Sunday, July 24, 2022

Sunday Night Links

  • You will watch your parents die and be buried. You will watch your newborn child emerge in a messy circus of heaving grunts and high-pitched wailing. You will watch your dreams and projects dashed, only to wake the next day and greet the fruits of your failure anew and cobble a life out of them all the same. You will punctuate the cavalcade of events with moments of transcendent meaning that will linger in memory like fading signposts during that final moment: your death. Navigating that journey without a religious tradition is like trying to cross open country without a path: you can do so, but you’ll do lots of stumbling and very likely lose your way. Trying to get through dense woods—a serious depression, the death of a loved one—without a marked trail requires the most arduous labor for the merest progress. Furthermore, if you tackle these wilds in their raw and uncleared state, you will almost certainly do so alone. Going off-trail means a hard solitary journey, while the marked trail involves communal groups headed in your same direction. What some might describe as a cultural rut—some timeworn lane that limits movement—might just be the only thing that guides you through this daunting wilderness of life whose many paths all end in the same destination. [Antonio García Martínez
  • Dorchester Minerals, L.P. announced today the Partnership’s second quarter 2022 cash distribution. The distribution of $0.969012 per common unit represents activity for the three-month period ended June 30, 2022 and is payable on August 11, 2022 to common unitholders of record as of August 1, 2022. [Dorchester Minerals, L.P.]
  • At a recent investor conference, management stated that they are not interested in further reducing leverage to achieve credit upgrades. The reasoning is that the incremental benefit from a higher credit rating will not offset the shareholder value created from higher leverage. For now, I agree with that sentiment considering the strong energy environment and most importantly, MMP’s leverage is by no means high. If the company needs to reduce leverage in the future, it will be doing so from a strong starting point relative to peers due to the low starting number. MMP has differentiated itself from peers in its surprising commitment to its unit repurchase program. [Magellan Midstream Partners, L.P.]
  • Canadian oil deposits are close to the surface. Their volumes are easier to estimate, so their reserve calculations are of higher integrity. The three major E&Ps have multiple decades of inventory. They produce most of their oil through surface mining or by injecting steam underground and pumping oil to the surface. And they don’t have decline rates anywhere near as high as U.S. producers. While their projects can have multi-billion-dollar upfront capital costs, once they’re operational, they transition to steady, low-cost operations. Shareholders can benefit from the stable free cash flow and lower taxes from high depreciation costs that are a legacy of their projects’ massive upfront development costs. [HFIR MLPs]
  • The FFO/EV yield of 14% is very impressive considering how much of Prairie Sky's acreage is still undeveloped, and considering the quality of their capital allocation and corporate governance. Since the current earnings and FFO/EV yield are attractive enough to justify the current price, you are getting quite a lot of future production "for free". Stacking barrels. Something that is obviously nice about a pure royalty business is that it virtually always makes money. Their worst quarter for funds from operations since January 2020 was the second quarter of 2020. They still had $21 million (CAD) of FFO that quarter. PrairieSky has 60 full time employees at their head office in Calgary. Their enterprise value is thus $60 million per employee, and their FFO is $8 million per employee. [CBS]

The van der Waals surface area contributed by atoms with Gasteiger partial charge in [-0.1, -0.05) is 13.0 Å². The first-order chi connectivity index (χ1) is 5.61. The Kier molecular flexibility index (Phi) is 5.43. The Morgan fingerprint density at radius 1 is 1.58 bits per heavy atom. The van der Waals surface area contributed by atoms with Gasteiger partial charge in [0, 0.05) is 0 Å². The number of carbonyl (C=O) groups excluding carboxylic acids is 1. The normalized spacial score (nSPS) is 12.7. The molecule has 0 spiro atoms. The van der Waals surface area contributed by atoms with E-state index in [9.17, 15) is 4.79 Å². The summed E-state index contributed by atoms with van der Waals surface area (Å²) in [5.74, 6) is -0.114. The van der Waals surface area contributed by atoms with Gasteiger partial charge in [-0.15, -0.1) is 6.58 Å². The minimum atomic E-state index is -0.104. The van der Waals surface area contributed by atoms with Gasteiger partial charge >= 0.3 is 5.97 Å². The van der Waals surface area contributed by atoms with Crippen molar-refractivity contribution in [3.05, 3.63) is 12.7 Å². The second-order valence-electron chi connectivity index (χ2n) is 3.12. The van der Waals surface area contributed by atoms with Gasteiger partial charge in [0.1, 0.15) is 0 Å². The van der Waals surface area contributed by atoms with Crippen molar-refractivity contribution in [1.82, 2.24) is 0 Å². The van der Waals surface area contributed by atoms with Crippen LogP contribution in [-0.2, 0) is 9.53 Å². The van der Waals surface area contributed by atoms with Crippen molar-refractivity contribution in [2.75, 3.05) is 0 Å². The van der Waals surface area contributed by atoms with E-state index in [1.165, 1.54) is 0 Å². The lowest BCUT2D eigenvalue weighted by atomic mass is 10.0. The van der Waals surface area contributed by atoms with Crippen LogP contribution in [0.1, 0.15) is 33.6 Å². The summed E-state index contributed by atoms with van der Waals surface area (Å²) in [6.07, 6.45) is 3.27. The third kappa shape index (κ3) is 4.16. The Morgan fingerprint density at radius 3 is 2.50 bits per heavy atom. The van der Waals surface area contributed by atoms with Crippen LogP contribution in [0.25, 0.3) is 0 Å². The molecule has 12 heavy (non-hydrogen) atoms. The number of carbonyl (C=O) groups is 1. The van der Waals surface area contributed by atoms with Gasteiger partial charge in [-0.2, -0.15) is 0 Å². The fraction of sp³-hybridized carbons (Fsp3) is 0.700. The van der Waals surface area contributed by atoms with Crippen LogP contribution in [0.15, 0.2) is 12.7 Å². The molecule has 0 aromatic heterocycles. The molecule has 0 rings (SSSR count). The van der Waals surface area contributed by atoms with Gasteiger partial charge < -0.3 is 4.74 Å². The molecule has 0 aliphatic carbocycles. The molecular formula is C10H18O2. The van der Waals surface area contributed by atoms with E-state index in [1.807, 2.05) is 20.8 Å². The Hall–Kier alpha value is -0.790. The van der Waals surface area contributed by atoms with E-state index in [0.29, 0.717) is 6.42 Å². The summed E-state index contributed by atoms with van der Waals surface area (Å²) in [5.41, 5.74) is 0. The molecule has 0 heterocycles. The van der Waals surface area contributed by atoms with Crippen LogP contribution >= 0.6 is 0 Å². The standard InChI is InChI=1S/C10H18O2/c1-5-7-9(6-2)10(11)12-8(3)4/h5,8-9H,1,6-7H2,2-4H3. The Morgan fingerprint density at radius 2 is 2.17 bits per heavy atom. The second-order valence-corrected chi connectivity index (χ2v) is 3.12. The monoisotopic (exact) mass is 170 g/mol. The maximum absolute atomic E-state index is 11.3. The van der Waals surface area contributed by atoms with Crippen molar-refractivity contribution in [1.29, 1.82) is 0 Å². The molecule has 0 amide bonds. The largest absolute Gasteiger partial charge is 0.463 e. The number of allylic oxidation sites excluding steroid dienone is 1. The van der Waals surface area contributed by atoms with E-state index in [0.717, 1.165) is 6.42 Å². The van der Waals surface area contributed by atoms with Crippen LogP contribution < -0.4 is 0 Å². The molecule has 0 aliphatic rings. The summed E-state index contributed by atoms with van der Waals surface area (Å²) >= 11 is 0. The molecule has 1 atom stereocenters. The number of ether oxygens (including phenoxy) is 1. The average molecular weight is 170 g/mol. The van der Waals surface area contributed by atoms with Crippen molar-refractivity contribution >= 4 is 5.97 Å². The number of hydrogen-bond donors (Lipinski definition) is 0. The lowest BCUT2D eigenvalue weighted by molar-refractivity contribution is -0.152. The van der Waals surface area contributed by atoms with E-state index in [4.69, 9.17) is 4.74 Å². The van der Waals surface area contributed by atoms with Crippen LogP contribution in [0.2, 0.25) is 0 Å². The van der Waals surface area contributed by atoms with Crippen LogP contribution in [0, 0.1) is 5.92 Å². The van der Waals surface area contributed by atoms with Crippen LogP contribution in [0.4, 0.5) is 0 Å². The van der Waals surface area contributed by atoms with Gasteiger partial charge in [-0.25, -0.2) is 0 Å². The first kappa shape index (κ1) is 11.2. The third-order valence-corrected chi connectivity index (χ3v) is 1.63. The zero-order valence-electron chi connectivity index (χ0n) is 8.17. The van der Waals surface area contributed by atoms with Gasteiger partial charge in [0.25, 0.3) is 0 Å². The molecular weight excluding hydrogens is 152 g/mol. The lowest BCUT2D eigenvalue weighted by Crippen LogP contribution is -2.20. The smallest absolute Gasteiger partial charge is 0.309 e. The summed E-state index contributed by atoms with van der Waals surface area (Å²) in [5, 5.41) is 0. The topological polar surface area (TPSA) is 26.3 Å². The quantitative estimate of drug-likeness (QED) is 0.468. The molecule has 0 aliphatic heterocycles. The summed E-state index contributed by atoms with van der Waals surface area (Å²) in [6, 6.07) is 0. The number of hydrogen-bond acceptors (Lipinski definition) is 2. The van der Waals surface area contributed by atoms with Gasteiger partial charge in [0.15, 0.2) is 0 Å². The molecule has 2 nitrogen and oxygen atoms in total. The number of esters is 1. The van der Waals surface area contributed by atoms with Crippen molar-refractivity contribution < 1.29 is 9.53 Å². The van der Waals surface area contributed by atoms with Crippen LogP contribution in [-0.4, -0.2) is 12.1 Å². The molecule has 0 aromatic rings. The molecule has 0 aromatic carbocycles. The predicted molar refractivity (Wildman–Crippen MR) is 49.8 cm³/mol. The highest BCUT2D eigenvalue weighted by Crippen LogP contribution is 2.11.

• We are witnessing the unraveling of three pseudo-scientific scams: efficient market hypothesis, global warming (now "climate change") hypothesis, and the saturated fat / heart disease hypothesis. In each case, publicly funded researchers fell in love with a plausible idea and pushed it on the public, despite mounting evidence that it was wrong, and at great cost to society. Taubes' Good Calories, Bad Calories is the story of how this happened in the area of nutrition. [CBS]
  • The consistent trend of growing velocities for ZYN continued during the quarter, both in the western region where ZYN was initially launched in 2016, as well as in regions outside the west where the brand was marketed in a broader scale from April 2019. Nicotine pouches continue to demonstrate not only exciting commercial prospects, but also their potential to significantly contribute to improve public health. As slide 10 illustrates, the nicotine pouch category is rapidly growing relative to cigarette. Measured by volume and according to IRI data and we make one can of nicotine pouches equivalent to one pack of cigarettes, nicotine pouch volume for the year-to-date period was well above the 10% benchmark in the west and exceeded 4% on a national level. Based on indications of average weekly consumption levels for consumer ranging from two to three cans, our estimate of the number of ZYN users related to the number of cigarette smokers on a national level is in the range of 5% to 7%, and we expect the number of nicotine pouch users to continue to grow. We also expect that weekly consumption rates per adult consumer will increase as adult consumers adopt nicotine pouches more fully. [Swedish Match AB]
  • Across industries, the commodity cycle is well known. Constrained supply from underinvestment in capacity catch producers wrong-footed into an exogenous surge in demand. Higher prices and profits lead managers to increase supply, all coming online at roughly the same time and driving out the very profits they are chasing. [Lewis Enterprises]

No comments: